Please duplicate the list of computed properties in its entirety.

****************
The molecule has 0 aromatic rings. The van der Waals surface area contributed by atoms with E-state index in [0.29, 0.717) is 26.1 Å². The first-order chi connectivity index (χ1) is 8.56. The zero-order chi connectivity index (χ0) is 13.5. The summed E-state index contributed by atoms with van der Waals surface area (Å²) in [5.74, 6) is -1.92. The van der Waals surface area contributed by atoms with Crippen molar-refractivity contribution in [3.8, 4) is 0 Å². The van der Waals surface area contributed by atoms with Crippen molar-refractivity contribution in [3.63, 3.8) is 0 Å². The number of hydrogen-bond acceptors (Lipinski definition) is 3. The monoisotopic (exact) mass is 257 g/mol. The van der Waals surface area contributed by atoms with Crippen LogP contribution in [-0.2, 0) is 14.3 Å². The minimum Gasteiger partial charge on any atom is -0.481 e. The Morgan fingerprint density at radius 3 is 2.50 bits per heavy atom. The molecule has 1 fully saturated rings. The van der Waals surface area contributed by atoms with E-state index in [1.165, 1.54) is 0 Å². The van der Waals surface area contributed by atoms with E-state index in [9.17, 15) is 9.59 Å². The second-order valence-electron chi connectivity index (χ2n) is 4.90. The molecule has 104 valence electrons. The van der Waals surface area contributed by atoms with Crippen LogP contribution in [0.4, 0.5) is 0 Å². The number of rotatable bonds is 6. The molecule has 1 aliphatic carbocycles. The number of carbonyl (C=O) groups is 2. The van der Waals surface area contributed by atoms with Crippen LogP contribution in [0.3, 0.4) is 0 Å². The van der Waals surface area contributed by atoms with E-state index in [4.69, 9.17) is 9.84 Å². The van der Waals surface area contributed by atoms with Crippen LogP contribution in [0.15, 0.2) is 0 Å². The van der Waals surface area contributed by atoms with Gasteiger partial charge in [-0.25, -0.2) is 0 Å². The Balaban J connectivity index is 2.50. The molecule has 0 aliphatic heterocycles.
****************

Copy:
The molecule has 0 aromatic rings. The van der Waals surface area contributed by atoms with E-state index in [0.29, 0.717) is 26.1 Å². The first-order chi connectivity index (χ1) is 8.56. The zero-order chi connectivity index (χ0) is 13.5. The summed E-state index contributed by atoms with van der Waals surface area (Å²) in [5.74, 6) is -1.92. The van der Waals surface area contributed by atoms with Crippen molar-refractivity contribution in [3.8, 4) is 0 Å². The van der Waals surface area contributed by atoms with Crippen molar-refractivity contribution in [3.63, 3.8) is 0 Å². The number of hydrogen-bond acceptors (Lipinski definition) is 3. The monoisotopic (exact) mass is 257 g/mol. The van der Waals surface area contributed by atoms with Crippen LogP contribution in [-0.2, 0) is 14.3 Å². The minimum Gasteiger partial charge on any atom is -0.481 e. The Morgan fingerprint density at radius 3 is 2.50 bits per heavy atom. The molecule has 1 fully saturated rings. The van der Waals surface area contributed by atoms with E-state index in [1.165, 1.54) is 0 Å². The van der Waals surface area contributed by atoms with E-state index in [9.17, 15) is 9.59 Å². The second-order valence-electron chi connectivity index (χ2n) is 4.90. The molecule has 104 valence electrons. The van der Waals surface area contributed by atoms with Crippen LogP contribution in [0.4, 0.5) is 0 Å². The number of rotatable bonds is 6. The molecule has 1 aliphatic carbocycles. The number of carbonyl (C=O) groups is 2. The van der Waals surface area contributed by atoms with Crippen LogP contribution in [0.3, 0.4) is 0 Å². The van der Waals surface area contributed by atoms with E-state index in [4.69, 9.17) is 9.84 Å². The van der Waals surface area contributed by atoms with Crippen LogP contribution in [0.15, 0.2) is 0 Å². The van der Waals surface area contributed by atoms with Gasteiger partial charge in [-0.25, -0.2) is 0 Å². The Balaban J connectivity index is 2.50. The molecule has 0 aliphatic heterocycles.